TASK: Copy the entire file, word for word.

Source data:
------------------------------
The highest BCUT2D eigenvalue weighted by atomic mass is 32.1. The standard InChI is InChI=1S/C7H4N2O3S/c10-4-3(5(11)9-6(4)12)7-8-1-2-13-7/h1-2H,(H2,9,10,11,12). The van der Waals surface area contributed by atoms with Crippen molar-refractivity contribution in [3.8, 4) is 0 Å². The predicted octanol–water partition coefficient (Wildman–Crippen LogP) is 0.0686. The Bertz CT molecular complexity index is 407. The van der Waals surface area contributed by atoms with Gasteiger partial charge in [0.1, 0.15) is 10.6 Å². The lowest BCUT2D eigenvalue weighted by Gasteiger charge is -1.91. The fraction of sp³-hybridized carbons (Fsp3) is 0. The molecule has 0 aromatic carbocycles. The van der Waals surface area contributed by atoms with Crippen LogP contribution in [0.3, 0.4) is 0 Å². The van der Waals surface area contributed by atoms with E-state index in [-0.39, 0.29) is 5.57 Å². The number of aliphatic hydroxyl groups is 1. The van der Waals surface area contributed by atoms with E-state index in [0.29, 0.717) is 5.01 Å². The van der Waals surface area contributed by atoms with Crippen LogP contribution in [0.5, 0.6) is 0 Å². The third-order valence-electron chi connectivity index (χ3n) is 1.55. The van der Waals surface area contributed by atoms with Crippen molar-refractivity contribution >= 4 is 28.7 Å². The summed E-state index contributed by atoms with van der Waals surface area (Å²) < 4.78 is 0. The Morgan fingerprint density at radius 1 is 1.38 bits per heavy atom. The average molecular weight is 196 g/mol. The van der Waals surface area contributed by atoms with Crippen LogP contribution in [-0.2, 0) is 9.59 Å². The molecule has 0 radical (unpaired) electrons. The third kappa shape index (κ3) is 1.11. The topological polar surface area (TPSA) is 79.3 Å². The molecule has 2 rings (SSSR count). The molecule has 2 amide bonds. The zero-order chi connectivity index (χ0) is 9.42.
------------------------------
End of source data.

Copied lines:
The highest BCUT2D eigenvalue weighted by atomic mass is 32.1. The standard InChI is InChI=1S/C7H4N2O3S/c10-4-3(5(11)9-6(4)12)7-8-1-2-13-7/h1-2H,(H2,9,10,11,12). The van der Waals surface area contributed by atoms with Crippen molar-refractivity contribution in [3.8, 4) is 0 Å². The predicted octanol–water partition coefficient (Wildman–Crippen LogP) is 0.0686. The Bertz CT molecular complexity index is 407. The van der Waals surface area contributed by atoms with Gasteiger partial charge in [0.1, 0.15) is 10.6 Å². The lowest BCUT2D eigenvalue weighted by Gasteiger charge is -1.91. The fraction of sp³-hybridized carbons (Fsp3) is 0. The molecule has 0 aromatic carbocycles. The van der Waals surface area contributed by atoms with Crippen LogP contribution in [0.3, 0.4) is 0 Å². The van der Waals surface area contributed by atoms with E-state index in [-0.39, 0.29) is 5.57 Å². The number of aliphatic hydroxyl groups is 1. The van der Waals surface area contributed by atoms with E-state index in [0.29, 0.717) is 5.01 Å². The van der Waals surface area contributed by atoms with Crippen LogP contribution in [0.5, 0.6) is 0 Å². The third-order valence-electron chi connectivity index (χ3n) is 1.55. The van der Waals surface area contributed by atoms with Crippen molar-refractivity contribution >= 4 is 28.7 Å². The summed E-state index contributed by atoms with van der Waals surface area (Å²) < 4.78 is 0. The Morgan fingerprint density at radius 1 is 1.38 bits per heavy atom. The average molecular weight is 196 g/mol. The van der Waals surface area contributed by atoms with Crippen LogP contribution in [-0.2, 0) is 9.59 Å². The molecule has 0 radical (unpaired) electrons. The third kappa shape index (κ3) is 1.11. The topological polar surface area (TPSA) is 79.3 Å². The molecule has 2 rings (SSSR count). The molecule has 2 amide bonds. The zero-order chi connectivity index (χ0) is 9.42.